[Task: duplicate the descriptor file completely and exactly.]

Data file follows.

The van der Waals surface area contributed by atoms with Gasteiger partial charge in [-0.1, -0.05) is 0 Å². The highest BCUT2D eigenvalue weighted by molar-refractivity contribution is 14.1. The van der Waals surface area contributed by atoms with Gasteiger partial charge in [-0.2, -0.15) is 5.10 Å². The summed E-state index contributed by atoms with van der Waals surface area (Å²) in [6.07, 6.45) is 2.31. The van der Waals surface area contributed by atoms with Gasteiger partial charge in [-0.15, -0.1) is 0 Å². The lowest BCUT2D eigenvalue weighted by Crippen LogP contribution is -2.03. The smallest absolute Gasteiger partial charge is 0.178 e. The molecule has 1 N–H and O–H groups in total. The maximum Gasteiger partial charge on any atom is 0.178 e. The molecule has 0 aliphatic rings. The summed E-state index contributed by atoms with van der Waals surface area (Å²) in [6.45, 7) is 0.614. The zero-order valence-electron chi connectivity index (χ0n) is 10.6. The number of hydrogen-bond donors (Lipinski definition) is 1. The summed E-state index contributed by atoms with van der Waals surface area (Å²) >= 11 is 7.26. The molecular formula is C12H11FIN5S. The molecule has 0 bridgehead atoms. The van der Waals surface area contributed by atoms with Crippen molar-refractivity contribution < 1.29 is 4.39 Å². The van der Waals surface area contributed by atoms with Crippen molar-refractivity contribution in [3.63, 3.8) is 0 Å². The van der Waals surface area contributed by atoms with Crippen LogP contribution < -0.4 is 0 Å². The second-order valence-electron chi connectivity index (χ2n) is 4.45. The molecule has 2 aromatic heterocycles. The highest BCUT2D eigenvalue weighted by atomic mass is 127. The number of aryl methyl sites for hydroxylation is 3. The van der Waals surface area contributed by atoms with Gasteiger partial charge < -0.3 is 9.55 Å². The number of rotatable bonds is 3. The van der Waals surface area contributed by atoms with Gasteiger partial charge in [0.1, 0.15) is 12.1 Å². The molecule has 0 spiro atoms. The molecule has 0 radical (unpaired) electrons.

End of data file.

The van der Waals surface area contributed by atoms with Gasteiger partial charge in [-0.1, -0.05) is 0 Å². The highest BCUT2D eigenvalue weighted by molar-refractivity contribution is 14.1. The van der Waals surface area contributed by atoms with Gasteiger partial charge in [-0.2, -0.15) is 5.10 Å². The summed E-state index contributed by atoms with van der Waals surface area (Å²) in [6.07, 6.45) is 2.31. The van der Waals surface area contributed by atoms with Gasteiger partial charge in [-0.15, -0.1) is 0 Å². The lowest BCUT2D eigenvalue weighted by Crippen LogP contribution is -2.03. The smallest absolute Gasteiger partial charge is 0.178 e. The molecule has 1 N–H and O–H groups in total. The maximum Gasteiger partial charge on any atom is 0.178 e. The molecule has 0 aliphatic rings. The summed E-state index contributed by atoms with van der Waals surface area (Å²) in [6.45, 7) is 0.614. The zero-order valence-electron chi connectivity index (χ0n) is 10.6. The number of hydrogen-bond donors (Lipinski definition) is 1. The summed E-state index contributed by atoms with van der Waals surface area (Å²) >= 11 is 7.26. The molecular formula is C12H11FIN5S. The molecule has 0 bridgehead atoms. The van der Waals surface area contributed by atoms with Crippen molar-refractivity contribution < 1.29 is 4.39 Å². The van der Waals surface area contributed by atoms with Crippen molar-refractivity contribution in [3.63, 3.8) is 0 Å². The van der Waals surface area contributed by atoms with Crippen LogP contribution < -0.4 is 0 Å². The second-order valence-electron chi connectivity index (χ2n) is 4.45. The molecule has 2 aromatic heterocycles. The highest BCUT2D eigenvalue weighted by atomic mass is 127. The number of aryl methyl sites for hydroxylation is 3. The van der Waals surface area contributed by atoms with Gasteiger partial charge < -0.3 is 9.55 Å². The number of rotatable bonds is 3. The van der Waals surface area contributed by atoms with Gasteiger partial charge in [0.1, 0.15) is 12.1 Å². The molecule has 0 spiro atoms. The molecule has 0 radical (unpaired) electrons.